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The Key Way

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‘The Key Way’ project is an urban scale project that looks at utilising architecture as an undercurrent to greater social engagement. In an area lacking proper public space this project aims to provide a central node for the public infused with infrastructure and program around which the community can grow.

The 1960’s saw a string of four coal power stations built around Lake Macquarie. The commercial and short sighted realities of the 20th century meant that these sites are today in various states of decommission and abandonment. Destined for demolition to make way for suburbia these sites with their towering chimneys will be deleted from the public consciousness which for better or worse are a part of its history.

Wangi Wangi power station though has received state heritage listing status and will be spared demolition. Stretching 230m long and with 75m tall concrete stacks the building is visible from all around the lake. It has been abandoned since the 1980’s and has slowly been eaten away by time and vandalism - left for teenagers and curious architecture students to explore.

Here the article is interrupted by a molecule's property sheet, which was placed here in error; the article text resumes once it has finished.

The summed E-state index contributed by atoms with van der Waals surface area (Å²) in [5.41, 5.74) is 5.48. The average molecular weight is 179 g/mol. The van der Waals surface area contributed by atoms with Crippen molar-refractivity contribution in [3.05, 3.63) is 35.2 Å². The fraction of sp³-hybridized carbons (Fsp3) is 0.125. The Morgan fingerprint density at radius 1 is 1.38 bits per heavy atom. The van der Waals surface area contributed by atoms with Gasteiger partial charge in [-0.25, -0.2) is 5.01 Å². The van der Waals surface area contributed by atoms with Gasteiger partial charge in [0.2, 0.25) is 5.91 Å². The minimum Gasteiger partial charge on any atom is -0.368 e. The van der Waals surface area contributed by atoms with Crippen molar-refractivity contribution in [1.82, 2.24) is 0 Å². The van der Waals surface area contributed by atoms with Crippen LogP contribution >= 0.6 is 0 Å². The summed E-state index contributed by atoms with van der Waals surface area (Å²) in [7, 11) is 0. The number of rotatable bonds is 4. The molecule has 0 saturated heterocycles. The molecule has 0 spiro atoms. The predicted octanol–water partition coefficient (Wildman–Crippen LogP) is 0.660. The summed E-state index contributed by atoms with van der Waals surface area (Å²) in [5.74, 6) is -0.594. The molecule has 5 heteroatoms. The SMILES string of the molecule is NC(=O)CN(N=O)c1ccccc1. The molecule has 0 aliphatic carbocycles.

Located at the base of the Wangi Wangi peninsular at the heart of Lake Macquarie “The Key Way” project is essentially an adaptive reuse project that aims to turn this abandoned coal power station into a ferry terminal, train station, retail / office centre, residential housing, art gallery and waste to energy treatment plant.

Beyond nostalgic romanticism of an abandoned structure this project looks to recognise the past and create a future for Lake Macquarie that utilises its greatest assets.

In a time when the norm is demolition and rebuild, “The Key Way” aims to build on the bones of the 20th century.

Patrick Love
Patrick Love
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